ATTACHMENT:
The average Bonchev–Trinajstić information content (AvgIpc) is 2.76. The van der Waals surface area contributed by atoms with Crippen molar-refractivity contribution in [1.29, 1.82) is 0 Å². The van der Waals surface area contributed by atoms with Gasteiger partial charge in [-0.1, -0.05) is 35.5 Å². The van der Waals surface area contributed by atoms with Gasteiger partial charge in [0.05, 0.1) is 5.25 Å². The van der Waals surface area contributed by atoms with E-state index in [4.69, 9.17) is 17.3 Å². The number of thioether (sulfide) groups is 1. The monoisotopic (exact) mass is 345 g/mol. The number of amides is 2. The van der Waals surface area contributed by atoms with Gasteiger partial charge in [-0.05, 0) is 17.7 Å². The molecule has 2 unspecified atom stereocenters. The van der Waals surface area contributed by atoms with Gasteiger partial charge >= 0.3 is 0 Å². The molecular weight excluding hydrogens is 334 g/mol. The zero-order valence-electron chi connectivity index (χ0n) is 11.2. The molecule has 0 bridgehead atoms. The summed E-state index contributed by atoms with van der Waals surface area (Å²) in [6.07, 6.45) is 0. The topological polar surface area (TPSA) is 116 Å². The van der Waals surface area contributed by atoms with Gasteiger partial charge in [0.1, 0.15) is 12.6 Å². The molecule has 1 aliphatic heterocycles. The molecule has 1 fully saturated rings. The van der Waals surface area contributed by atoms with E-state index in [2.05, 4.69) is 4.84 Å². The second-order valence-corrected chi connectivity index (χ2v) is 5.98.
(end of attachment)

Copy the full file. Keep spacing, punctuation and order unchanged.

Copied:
The average Bonchev–Trinajstić information content (AvgIpc) is 2.76. The van der Waals surface area contributed by atoms with Crippen molar-refractivity contribution in [1.29, 1.82) is 0 Å². The van der Waals surface area contributed by atoms with Gasteiger partial charge in [-0.1, -0.05) is 35.5 Å². The van der Waals surface area contributed by atoms with Gasteiger partial charge in [0.05, 0.1) is 5.25 Å². The van der Waals surface area contributed by atoms with E-state index in [4.69, 9.17) is 17.3 Å². The number of thioether (sulfide) groups is 1. The monoisotopic (exact) mass is 345 g/mol. The number of amides is 2. The van der Waals surface area contributed by atoms with Gasteiger partial charge in [-0.05, 0) is 17.7 Å². The molecule has 2 unspecified atom stereocenters. The van der Waals surface area contributed by atoms with Gasteiger partial charge >= 0.3 is 0 Å². The molecular weight excluding hydrogens is 334 g/mol. The zero-order valence-electron chi connectivity index (χ0n) is 11.2. The molecule has 0 bridgehead atoms. The summed E-state index contributed by atoms with van der Waals surface area (Å²) in [6.07, 6.45) is 0. The topological polar surface area (TPSA) is 116 Å². The van der Waals surface area contributed by atoms with Gasteiger partial charge in [0.1, 0.15) is 12.6 Å². The molecule has 1 aliphatic heterocycles. The molecule has 1 fully saturated rings. The van der Waals surface area contributed by atoms with E-state index in [2.05, 4.69) is 4.84 Å². The second-order valence-corrected chi connectivity index (χ2v) is 5.98.